Virtual Controversies Essay Research Paper It was

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Virtual Controversies Essay, Research Paper It was once forcasted that computers in the future would weigh no more than 1.5 tons. Of course, in today?s technologically savvy times, it?s a common occurrence to see people holding their computers in their lap, or even in their hand. There?s no doubt about it: the computer already plays an important role in our lives and that role is likely to expand as more advancements are made. However, new innovations mean new controversies. The Internet, for example, has transformed the way people communicate, conduct business, learn, and entertain themselves. With a simple click of the mouse key, one can do things that were thought science fiction just a few decades ago. For all the benefits associated with the Internet, the presence of

pornography, hate groups, and other distasteful topics has lead to a nationwide debate on first amendment rights and censorship. The goal for the Internet should not be total freedom for unsavory groups to deliver their message to whomever they can, but a balance between the freedom of those who want this material and the freedom of those who do not. When President Clinton signed the Communication Decency Act into law on February 8, 1996, he effectively approved the largest alteration of national communication laws in 62 years. In order to elicit a response from web creators who published ?indecent? sites, the bill instituted criminal penalties. However, the emphasis in the bill was on ?decency? and not ?obscenity?- which had long been established as the method to determine what

was supported by the first amendment and what was not. The CDA was eventually overthrown in Reno vs. ACLU because of the unconstitutionality vague wording and the noted importance in keeping the Internet a hospital arena for free expression and speech. In 1998, another piece of legislation was approved called the Child Online Protection Act, or COPA, that is considered less stringent than the Communication Decency Act, but is currently undergoing the same analysis of its adherence to the Constitution by the ACLU. Even if the Child Online Protection Act managed to pass the court?s high standards, there exists no way for a national piece of legislation to control an international network. The Internet is massive and chaotic in nature since it is technologically infesible for any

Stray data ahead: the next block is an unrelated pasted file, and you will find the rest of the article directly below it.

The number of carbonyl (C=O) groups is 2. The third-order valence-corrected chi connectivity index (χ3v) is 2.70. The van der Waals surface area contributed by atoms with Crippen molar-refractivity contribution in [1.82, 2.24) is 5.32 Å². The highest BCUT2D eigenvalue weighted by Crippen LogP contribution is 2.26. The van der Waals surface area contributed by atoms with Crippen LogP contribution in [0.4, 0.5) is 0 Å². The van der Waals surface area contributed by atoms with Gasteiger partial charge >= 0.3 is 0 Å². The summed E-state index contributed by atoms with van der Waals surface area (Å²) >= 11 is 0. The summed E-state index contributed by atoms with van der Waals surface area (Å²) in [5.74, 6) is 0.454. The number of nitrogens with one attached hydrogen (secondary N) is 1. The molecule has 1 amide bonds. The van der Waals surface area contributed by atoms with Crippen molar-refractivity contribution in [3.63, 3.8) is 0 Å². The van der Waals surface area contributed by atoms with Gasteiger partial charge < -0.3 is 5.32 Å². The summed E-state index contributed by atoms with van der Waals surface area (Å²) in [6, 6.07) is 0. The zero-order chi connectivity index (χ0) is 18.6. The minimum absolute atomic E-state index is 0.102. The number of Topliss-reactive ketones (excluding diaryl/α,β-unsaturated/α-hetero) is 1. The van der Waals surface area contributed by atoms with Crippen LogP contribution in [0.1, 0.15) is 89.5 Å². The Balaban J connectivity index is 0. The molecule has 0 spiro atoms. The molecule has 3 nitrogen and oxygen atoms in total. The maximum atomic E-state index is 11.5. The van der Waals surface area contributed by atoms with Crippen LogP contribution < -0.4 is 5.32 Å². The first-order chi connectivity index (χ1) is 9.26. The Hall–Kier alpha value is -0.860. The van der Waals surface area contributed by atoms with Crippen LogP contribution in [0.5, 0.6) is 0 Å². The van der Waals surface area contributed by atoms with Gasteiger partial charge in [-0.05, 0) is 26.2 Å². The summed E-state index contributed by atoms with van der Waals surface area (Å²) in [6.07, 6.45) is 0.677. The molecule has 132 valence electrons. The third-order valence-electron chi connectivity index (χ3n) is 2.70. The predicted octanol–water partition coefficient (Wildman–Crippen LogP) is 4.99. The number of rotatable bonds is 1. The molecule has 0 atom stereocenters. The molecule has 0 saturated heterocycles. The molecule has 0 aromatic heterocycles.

one group to own or organize it. According to latest estimates, more than 40 percent of US households own a computer and 90 million adults use the Internet regularly (?Cyber Eyes?). Users can access the are many wonders of the online world like email, gopher sites, IRC (Internet Relay Chat) channels, newsgroups, and web pages. The idea that censorship could restrict this freedom, a trademark characteristic of the Internet, would altogether defeat the purpose of it. Once a person places information on a Web page or bulletin board, there is little control over, or knowledge of, who gains access to it. The government has no right infringing on the rights and freedoms of adult individuals in order to make the Internet ?safe? for children. The hallmark of a democratic society is

allowing a variety of ideas and information to be accessible to its citizens. If that means allowing hate groups to post a site on the Internet, then so be it. Journalist Howard Rheingold predicts that “Heavy-handed attempts to impose restrictions on the unruly but incredibly creative anarchy of the Net could kill the spirit of cooperative knowledge-sharing that makes the Net valuable to millions” (Rheingold n.p.). Perhaps the reason why government censorship is so attractive is because some people are not willing to learn about the Internet and take the initiative to seek alternatives that better suit their needs. Blatant laziness should not excuse the right of government to interfere in people?s lives and repress certain individual liberties that are sacred. Internet users